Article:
Cabinet hinges come in various types that connect to the cabinet door in different ways. However, the basic principle of installing a cabinet door hinge remains the same despite the different styles. So once you understand the general principle of attaching a cabinet hinge to a cabinet door, then you can easily apply your knowledge to installing different types of hinges to a cabinet so that the door fits properly into the opening.
Things You'll Need
Screwdrivers (Phillips and flathead)
Check the cabinets to see that they are properly installed and level.
Examine the hinges and door to see if the two items are a good match. Most commonly the cabinet door will cover the opening for the door and it will be flush against the face of the cabinet when it is in the closed position.
Align the cabinet doors (this step only applies if there is more than one door) so that they are at equal height. This means that all the doors should form a straight line across the face of the cabinet. This is done by attaching the top hinge of each door at the exact same distance from the top of the cabinet door. Go ahead and choose your distance (we will pick 3 inches as an arbitrary distance) and attach the hinge to the door. Do this one screw at a time and use a pilot bit to drill a hole. Finally, each screw can be put into place with a screwdriver or an electric screw gun.
Attach the bottom hinge to each cabinet door. The distance from the bottom of the hinge to the bottom of the cabinet door has to be the same distance (3 inches in our case) as the top hinge is situated from the top of the door. Do this one screw at a time and use a pilot bit to drill a hole. Finally, each screw can be put into place with a screwdriver or an electric screw gun.
Locate exactly where you want the first door to be. This includes vertical as well as horizontal positioning. Once you have determined the location of the door you need to determine the exact location of the first screw. Locate this spot on the face of the cabinet with a pencil. Make an "X" mark.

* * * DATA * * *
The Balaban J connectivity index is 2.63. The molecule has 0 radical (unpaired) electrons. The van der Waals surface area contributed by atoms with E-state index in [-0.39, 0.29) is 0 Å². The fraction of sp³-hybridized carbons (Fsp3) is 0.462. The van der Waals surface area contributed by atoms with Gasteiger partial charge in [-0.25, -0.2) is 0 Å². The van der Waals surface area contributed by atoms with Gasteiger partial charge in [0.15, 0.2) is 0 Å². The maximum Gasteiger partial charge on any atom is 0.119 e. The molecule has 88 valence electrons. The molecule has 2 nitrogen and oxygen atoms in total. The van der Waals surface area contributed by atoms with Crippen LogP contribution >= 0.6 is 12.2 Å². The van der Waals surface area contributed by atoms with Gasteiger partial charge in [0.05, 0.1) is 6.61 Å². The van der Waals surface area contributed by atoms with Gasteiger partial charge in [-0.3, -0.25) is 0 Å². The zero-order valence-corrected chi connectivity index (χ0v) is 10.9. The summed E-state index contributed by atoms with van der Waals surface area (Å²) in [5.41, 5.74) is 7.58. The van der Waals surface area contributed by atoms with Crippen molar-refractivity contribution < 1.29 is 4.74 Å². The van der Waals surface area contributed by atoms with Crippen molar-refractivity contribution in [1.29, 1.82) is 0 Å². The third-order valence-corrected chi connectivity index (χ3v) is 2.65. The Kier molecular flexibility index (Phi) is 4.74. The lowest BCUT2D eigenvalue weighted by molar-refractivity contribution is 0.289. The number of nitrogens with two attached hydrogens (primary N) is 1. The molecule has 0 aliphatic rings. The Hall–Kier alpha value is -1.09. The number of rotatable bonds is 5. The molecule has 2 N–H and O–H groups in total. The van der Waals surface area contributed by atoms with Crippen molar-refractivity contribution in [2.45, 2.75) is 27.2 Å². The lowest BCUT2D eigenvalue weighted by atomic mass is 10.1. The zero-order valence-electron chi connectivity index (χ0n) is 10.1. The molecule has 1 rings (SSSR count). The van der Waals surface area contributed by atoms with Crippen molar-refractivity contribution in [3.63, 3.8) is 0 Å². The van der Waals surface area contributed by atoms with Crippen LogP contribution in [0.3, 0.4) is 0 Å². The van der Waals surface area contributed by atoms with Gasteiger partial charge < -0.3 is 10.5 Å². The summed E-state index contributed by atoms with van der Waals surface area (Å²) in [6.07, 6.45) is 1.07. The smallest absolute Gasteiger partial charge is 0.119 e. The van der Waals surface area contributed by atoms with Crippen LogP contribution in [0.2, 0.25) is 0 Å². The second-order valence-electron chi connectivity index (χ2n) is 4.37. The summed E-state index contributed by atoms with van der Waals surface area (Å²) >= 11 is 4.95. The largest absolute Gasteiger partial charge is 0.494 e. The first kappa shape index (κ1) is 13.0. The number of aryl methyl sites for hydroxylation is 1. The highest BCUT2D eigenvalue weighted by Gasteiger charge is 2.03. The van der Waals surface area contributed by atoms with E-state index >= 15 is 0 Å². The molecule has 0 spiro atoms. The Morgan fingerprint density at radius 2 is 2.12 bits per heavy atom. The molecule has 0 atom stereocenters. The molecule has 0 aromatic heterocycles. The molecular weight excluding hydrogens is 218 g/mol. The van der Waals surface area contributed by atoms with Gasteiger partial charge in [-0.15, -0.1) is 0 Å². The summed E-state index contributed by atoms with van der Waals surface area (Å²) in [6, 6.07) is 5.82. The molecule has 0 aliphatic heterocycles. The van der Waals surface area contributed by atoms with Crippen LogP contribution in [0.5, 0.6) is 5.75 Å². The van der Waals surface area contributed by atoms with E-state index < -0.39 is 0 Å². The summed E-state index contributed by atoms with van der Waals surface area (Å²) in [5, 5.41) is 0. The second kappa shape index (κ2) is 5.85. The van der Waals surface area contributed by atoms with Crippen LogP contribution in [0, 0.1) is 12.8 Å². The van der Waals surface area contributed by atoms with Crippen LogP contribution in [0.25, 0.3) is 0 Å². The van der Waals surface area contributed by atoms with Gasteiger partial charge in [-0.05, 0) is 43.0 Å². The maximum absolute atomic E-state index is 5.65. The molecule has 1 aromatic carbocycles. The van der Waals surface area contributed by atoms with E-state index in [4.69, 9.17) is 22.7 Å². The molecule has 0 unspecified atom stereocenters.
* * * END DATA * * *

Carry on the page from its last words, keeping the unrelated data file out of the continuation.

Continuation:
Make a horizontal line across the face of the cabinets that runs right through the "X" mark. Make this line with a 4-foot level and a pencil and make sure the line is dead level.
Make a vertical line through the "X" mark and make sure this line is perfectly plumb. Again use your level. If you have a 2-foot level that will be better to use in this situation.
Mark where the other doors go along the horizontal line. That is easy to calculate. Just measure the distance of your "X" mark from the actual opening of each cabinet. And then repeat that distance for each door. At each mark you will want to scribe a perfectly plumb vertical line with a 2-foot level and a pencil.
Have a helper hold the door in place while you mark the location of the top screw of the upper hinge for the door. This screw will go through the part of the hinge that attaches directly to the cabinet. (It will also go directly into the "X" mark that you made in Step 5.) Proceed one door at a time. Go ahead and drill a pilot hole and then set the screw with a screwdriver.
Repeat Step 9 for the top screw in the lower hinge. Now you have a cabinet door that is attached to the face of the cabinet by only two screws. That should be enough to temporarily hold it in place while you check out how the door opens and closes. If everything appears functional go ahead to the next step.
Mark the rest of the screw holes. Then drill a pilot hole and finally you can set the screw in place.
Repeat Steps 9 through 11 for each cabinet door.
Make sure all pencil marks are made very lightly so that they can be easily erased.
The distance that the hinges are placed from the top and the bottom of each cabinet door should not vary, even though the size of the doors may not be the same.
Make sure the cabinets are properly and securely installed.